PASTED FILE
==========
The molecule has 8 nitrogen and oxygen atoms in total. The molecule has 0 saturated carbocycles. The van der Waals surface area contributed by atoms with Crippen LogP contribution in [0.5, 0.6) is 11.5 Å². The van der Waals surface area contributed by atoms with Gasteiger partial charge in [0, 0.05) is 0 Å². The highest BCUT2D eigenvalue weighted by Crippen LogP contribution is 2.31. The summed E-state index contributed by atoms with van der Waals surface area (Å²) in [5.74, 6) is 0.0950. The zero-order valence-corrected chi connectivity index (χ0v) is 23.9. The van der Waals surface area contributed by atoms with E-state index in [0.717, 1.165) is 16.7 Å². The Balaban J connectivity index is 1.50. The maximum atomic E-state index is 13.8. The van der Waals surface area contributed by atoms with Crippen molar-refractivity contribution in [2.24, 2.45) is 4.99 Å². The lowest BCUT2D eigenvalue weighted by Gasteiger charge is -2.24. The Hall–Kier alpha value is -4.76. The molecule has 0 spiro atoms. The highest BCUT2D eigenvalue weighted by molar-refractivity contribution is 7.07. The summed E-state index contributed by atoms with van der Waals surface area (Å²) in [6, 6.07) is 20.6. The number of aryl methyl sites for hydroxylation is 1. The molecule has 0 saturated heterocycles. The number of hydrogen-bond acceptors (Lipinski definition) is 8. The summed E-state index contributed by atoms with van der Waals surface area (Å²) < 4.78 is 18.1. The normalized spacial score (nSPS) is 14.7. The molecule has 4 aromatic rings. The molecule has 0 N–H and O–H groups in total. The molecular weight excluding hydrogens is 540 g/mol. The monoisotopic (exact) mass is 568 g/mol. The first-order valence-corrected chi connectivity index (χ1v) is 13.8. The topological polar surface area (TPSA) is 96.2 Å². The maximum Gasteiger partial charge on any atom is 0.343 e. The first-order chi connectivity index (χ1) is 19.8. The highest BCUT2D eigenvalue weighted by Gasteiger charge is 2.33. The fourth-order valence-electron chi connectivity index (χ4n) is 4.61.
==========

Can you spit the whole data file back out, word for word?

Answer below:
The molecule has 8 nitrogen and oxygen atoms in total. The molecule has 0 saturated carbocycles. The van der Waals surface area contributed by atoms with Crippen LogP contribution in [0.5, 0.6) is 11.5 Å². The van der Waals surface area contributed by atoms with Gasteiger partial charge in [0, 0.05) is 0 Å². The highest BCUT2D eigenvalue weighted by Crippen LogP contribution is 2.31. The summed E-state index contributed by atoms with van der Waals surface area (Å²) in [5.74, 6) is 0.0950. The zero-order valence-corrected chi connectivity index (χ0v) is 23.9. The van der Waals surface area contributed by atoms with E-state index in [0.717, 1.165) is 16.7 Å². The Balaban J connectivity index is 1.50. The maximum atomic E-state index is 13.8. The van der Waals surface area contributed by atoms with Crippen molar-refractivity contribution in [2.24, 2.45) is 4.99 Å². The lowest BCUT2D eigenvalue weighted by Gasteiger charge is -2.24. The Hall–Kier alpha value is -4.76. The molecule has 0 spiro atoms. The highest BCUT2D eigenvalue weighted by molar-refractivity contribution is 7.07. The summed E-state index contributed by atoms with van der Waals surface area (Å²) in [6, 6.07) is 20.6. The number of aryl methyl sites for hydroxylation is 1. The molecule has 0 saturated heterocycles. The number of hydrogen-bond acceptors (Lipinski definition) is 8. The summed E-state index contributed by atoms with van der Waals surface area (Å²) < 4.78 is 18.1. The normalized spacial score (nSPS) is 14.7. The molecule has 4 aromatic rings. The molecule has 0 N–H and O–H groups in total. The molecular weight excluding hydrogens is 540 g/mol. The monoisotopic (exact) mass is 568 g/mol. The first-order valence-corrected chi connectivity index (χ1v) is 13.8. The topological polar surface area (TPSA) is 96.2 Å². The maximum Gasteiger partial charge on any atom is 0.343 e. The first-order chi connectivity index (χ1) is 19.8. The highest BCUT2D eigenvalue weighted by Gasteiger charge is 2.33. The fourth-order valence-electron chi connectivity index (χ4n) is 4.61.